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16 June 2009 10:59 AM

Business / Economics

Notes on the Flying Car

As a kid, I desperately wanted one of the hover boards featured in Back to the Future II. I wasn't alone. The devices seemed so compelling that Snopes had to debunk rumors of their existence that circulated in elementary schools including mine. Even in the films, however, hover boards were for kids and teenagers. The dream for the 16-and-up set was the flying DeLorean, perhaps the most iconic depiction of humanity's long running, ongoing quest for the flying car.

A staple of futuristic films and cartoons, it feels as though we've been promised the flying car as surely as a machine to teleport us from place to place -- and that we're destined to be disappointed for quite awhile longer. Though we lack teleportation technology, however, we possess the tools to fly and to drive. So why no flying car? What's the hold up? I've long thought the fundamental flaw in our approach is a focus on making cars fly, rather than making a plane that drives better.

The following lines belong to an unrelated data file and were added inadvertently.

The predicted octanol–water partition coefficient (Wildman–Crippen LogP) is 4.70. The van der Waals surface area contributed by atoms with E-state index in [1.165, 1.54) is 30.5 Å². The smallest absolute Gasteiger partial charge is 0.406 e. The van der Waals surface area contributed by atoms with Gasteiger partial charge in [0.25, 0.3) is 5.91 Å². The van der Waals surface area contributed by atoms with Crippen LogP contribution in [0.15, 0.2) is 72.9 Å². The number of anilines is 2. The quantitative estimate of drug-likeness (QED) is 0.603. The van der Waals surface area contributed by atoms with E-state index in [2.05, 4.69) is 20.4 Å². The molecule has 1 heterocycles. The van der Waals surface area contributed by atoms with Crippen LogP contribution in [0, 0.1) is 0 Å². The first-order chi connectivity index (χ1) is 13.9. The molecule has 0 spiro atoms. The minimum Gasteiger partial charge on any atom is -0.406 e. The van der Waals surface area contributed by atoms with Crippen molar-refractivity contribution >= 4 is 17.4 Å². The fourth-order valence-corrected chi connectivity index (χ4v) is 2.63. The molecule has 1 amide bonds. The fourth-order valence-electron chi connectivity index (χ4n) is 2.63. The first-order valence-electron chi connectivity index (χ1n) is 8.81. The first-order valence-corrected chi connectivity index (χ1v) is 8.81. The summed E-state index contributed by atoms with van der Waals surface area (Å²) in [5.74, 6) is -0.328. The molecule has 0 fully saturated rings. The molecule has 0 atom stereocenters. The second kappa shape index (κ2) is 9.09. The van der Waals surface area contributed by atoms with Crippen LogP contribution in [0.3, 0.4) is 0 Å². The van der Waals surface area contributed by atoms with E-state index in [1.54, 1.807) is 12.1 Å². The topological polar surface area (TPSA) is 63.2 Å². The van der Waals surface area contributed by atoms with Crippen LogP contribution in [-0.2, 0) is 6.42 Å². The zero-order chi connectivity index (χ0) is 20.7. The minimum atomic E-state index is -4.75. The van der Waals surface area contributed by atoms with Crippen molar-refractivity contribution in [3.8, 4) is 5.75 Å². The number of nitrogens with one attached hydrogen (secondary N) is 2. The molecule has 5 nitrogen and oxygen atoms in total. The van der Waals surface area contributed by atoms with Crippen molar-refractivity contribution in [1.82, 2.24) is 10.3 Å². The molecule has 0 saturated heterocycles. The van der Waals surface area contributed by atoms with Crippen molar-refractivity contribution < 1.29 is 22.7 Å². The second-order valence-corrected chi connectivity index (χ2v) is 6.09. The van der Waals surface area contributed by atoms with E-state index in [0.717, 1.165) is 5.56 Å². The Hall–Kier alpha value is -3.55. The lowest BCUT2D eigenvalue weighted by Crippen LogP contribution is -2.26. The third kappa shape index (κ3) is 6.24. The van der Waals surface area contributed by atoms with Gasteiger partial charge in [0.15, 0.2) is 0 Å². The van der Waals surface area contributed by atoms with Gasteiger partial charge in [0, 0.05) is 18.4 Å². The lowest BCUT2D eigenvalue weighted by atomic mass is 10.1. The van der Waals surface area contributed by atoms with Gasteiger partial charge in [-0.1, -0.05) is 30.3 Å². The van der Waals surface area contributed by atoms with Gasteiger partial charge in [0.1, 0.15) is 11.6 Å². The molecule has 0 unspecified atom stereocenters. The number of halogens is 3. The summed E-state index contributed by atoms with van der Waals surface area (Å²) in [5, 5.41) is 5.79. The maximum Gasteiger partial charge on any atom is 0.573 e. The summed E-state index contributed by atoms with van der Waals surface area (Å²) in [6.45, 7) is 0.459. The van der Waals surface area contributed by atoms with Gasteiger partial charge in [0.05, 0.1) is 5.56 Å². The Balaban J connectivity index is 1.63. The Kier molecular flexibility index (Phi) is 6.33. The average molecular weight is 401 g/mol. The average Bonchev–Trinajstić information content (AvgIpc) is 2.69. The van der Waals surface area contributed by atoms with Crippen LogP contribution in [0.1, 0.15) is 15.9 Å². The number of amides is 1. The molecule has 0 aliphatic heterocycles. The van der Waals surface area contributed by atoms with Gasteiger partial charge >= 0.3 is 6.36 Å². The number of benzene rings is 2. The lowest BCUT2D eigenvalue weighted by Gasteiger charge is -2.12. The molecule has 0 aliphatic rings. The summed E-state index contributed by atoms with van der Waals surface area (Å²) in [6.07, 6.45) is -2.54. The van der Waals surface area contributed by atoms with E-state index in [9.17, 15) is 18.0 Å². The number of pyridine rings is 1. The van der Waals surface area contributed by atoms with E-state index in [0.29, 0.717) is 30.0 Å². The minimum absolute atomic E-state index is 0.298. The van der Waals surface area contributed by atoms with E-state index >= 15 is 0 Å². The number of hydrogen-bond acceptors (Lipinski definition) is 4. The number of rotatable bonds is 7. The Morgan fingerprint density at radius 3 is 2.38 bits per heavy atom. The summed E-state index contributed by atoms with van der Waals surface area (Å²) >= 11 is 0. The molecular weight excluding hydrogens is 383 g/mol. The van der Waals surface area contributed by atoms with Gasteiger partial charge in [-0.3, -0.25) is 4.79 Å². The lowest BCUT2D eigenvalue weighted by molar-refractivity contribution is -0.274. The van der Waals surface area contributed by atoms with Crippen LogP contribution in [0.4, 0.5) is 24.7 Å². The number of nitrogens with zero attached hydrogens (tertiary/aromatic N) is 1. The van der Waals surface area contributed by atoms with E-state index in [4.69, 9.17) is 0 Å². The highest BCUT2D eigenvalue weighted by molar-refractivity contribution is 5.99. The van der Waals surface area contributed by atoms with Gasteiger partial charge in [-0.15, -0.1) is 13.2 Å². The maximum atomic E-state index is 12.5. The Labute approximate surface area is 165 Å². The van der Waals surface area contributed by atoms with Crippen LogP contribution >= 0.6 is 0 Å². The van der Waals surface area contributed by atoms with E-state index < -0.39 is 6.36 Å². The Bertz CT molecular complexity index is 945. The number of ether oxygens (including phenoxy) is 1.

And it seems my hunch is being vindicated.

Cutting Edge reports:

The start-up Terrafugia first popped up on our radar screens in early 2006 with a one-fifth scale model, $30,000 in prize money, and an urge to build a car that could fly. Or is that an airplane you can take on the highway?

Some signs point strongly to the latter. Terrafugia describes its Transition vehicle as a "roadable aircraft" and is pitching it in part as giving private pilots an easy travel alternative when bad weather makes flying a bad idea, or simply to avoid having to take a separate car to the airport. Also, in the eyes of the Federal Aviation Administration, the vehicle falls into the light sport aircraft category.

Here's video of "the other hybrid" lifting off:



I must say that this vehicle doesn't seem very promising to me. The flying car we've been promised doesn't take off on a runway like an airplane--it lifts vertically off the ground. It occurs to me that we have flying machines capable of that very feat. So take note, flying car industry--good job focusing on planes that drive better, but an even better idea is to put wheels and a transmission on something that is closer to a helicopter than a single engine plane.

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